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Jill Stone

Your Meeting Matchmaker Fairy Godmother

Go Global Part 1

in: Event Planning Advice


Bonjour! Ciao! Hallå! Hallo! Hello! Hodi! Hola! こんにちは (Kon’nichiwa)! 你好 (Nǐ hǎo)! Ola! Здравствуйте (Zdravstvuyte)!

Just as we’ve recently witnessed at the Olympics in Brazil, some planners will take their meetings to far away destinations. These worldly folks require a bit more resources when it comes to the organization of their meetings.

Lucky for you, I have created this blog as a starting point from which you can launch your destination global meeting.

  • US Department of State: A good place to start is the US Department of State, at this site you will be able to find the websites of the various US Embassies, each of which post notices, travel warnings, passport and visa information, plus lists of attorneys, doctors and hospitals. They also have an app for that – Smart Traveler App. Finally, they offer STEP, Smart Traveler Enrollment Program, a free service to allow US citizens and nationals traveling abroad to enroll their trip with the nearest US Embassy and Consulate.
  • VAT: Value-Added Tax is a big deal. Many global planners cite that speaking with a claim company, very early on in your planning process and certainly before you make your final decision, is a must do. VAT guidelines change frequently; always search out the latest information. Also, carefully research claim companies before deciding which one to enlist for assistance. As well, consider reaching out to international meeting planner peers in your network. I have done that homework for you and have met with some of the best VAT reclamation companies and would be happy to connect you to them.
  • Contracts: Before any contracts are created, the 2 parties will need to agree on some basics in regards to currency, language and law; they will need to approve which currency will be utilized, which language will be used (known as governing language) and which country’s laws will apply should disputes arise. As well, a force majeure clause is highly recommended; your organization’s lawyers should be enlisted so as to cover any and all unanticipated or unavoidable possibilities; which include acts of terrorism.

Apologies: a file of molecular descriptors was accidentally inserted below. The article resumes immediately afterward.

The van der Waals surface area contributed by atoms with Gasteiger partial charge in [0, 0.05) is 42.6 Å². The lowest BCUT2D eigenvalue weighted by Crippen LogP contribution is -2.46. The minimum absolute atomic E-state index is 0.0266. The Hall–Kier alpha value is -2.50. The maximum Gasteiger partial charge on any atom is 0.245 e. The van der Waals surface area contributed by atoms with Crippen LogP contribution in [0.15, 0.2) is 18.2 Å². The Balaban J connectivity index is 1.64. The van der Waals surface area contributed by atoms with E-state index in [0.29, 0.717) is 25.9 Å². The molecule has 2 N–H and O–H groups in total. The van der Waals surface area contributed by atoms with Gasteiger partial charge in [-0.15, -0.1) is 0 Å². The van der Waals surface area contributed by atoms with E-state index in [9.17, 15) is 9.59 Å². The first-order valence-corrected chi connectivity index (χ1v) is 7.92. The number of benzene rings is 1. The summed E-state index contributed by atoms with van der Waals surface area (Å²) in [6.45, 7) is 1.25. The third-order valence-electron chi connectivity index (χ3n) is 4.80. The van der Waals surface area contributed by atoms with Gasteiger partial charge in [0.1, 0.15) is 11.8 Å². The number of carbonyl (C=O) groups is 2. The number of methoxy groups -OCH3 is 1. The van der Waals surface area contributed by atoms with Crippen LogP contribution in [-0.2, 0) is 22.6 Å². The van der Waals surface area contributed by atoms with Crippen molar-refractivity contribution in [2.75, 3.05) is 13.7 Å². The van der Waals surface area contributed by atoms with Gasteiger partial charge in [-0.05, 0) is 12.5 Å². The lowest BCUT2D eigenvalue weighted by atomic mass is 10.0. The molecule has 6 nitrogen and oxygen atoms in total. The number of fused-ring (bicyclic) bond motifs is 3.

• FAQs: Your attendees will have the usual questions about what to wear, what to expect, weather info and more. A meeting abroad requires additional information including currency exchange, passports, security, time zone, jet lag and more.
  • Cultural Differences: Research is going to be key and diving in to learn as much about the culture as possible will go a long way in helping your attendees be less anxious and feel more prepared. Some items to note are cultural norms that pertain to dining, tipping, clothing, greetings, hand gestures and more. Here is an area where my global HelmsBriscoe teammates can be very helpful.
  • Exchange Rates: Not only will your attendees need to be aware of the exchange rates at time of travel, but during the negotiation process this can be a very big deal. You may need to ask your accounting department to become involved in this process and to help decide if it’s best to negotiate an exchange rate to guarantee the cost of your meeting. For this a Forward Contract, defined as a “customized contract between two parties to buy or sell an asset at a specified price on a future date,” will be required. There are many factors to consider during the decision making process; how the rates have fluctuated over the years, which currency will be used for payment and more.

Next week we will take a look at budgets, shipping, Visas and more!

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